Video footage showing the moments that led to the death of John Neville, a Black inmate who stopped breathing at a Winston-Salem, North Carolina, jail, has been released to the public for the first time.
Neville, a 56-year-old father of five, stopped breathing in detention at the Forsyth County Jail in December. A judge recently decided to release 40 minutes of body camera footage showing officers restraining Neville in his cell in an encounter that led to involuntary manslaughter charges being filed against the jail personnel.
Neville, who was being held for pending assault charges, reportedly fell from his top bunk to the concrete floor of his cell. Several jail detention officers and a nurse responded to the medical emergency.
Officers told Neville, who was “disoriented and confused,” that he had suffered a seizure.
“You’re going to be all right buddy. All right? You’re going to be all right. Having a little bit of a medical episode, here,” a corrections officer said.
As the nurse attempted to take Neville’s blood pressure, he became increasingly agitated. One officer used his knee to restrain him.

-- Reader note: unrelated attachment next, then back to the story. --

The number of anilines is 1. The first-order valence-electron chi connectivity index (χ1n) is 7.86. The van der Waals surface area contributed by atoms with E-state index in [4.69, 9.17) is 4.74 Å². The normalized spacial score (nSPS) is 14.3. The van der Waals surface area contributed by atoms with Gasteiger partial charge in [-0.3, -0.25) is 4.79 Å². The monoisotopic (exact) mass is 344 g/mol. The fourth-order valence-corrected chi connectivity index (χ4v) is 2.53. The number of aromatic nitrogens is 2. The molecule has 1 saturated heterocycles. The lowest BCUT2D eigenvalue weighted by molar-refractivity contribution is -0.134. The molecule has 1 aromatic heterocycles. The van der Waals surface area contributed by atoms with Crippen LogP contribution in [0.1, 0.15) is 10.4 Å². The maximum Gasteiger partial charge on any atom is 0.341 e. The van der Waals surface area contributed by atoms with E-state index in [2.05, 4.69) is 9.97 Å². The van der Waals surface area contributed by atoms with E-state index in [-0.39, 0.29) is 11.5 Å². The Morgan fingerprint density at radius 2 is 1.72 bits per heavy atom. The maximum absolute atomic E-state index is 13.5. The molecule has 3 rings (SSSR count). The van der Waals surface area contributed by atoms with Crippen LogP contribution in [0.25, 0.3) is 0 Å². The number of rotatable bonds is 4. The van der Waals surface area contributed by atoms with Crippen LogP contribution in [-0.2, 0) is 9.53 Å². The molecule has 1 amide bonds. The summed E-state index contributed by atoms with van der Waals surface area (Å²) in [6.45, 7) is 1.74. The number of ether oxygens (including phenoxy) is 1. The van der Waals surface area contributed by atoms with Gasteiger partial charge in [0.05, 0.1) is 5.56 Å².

A spit mask was placed over Neville‘s face and he was transferred to another room in a restraint chair. In the observation cell, he was pinned to the mattress and restrained by five officers as he pleaded for help and repeated that he couldn’t breathe.
“I can’t breathe! I can’t breathe, please!” cried Neville.
“John, will you stop so I can get these off?” said an officer as officers attempted to remove Neville’s handcuffs.
As Neville continued to say that couldn’t breathe, an officer responded: “You’re breathing, because you’re talking, you’re yelling, you’re moving.”
When the key needed to unlock and remove Neville’s handcuffs broke, bolt cutters were used to break the cuffs as officers continued to pin his body against the floor of the cell.
Eventually, officers finished removing the cuffs and left the room. According to the police report, the nurse did not see Neville breathing at this time. He was taken to Wake Forest Baptist Medical Center and died two days later.
The medical examiner found that Neville died of a brain injury and cardiopulmonary arrest due to “positional and compressional asphyxia during prone restraint.”
“I apologize for what happened that day,” Sheriff Bobby Kimbrough has said of the incident.
Neville’s family has filed a lawsuit against Forsyth County and Wellpath, the company that provides medical services to the jail.
Five officers and the nurse involved face charges of involuntary manslaughter.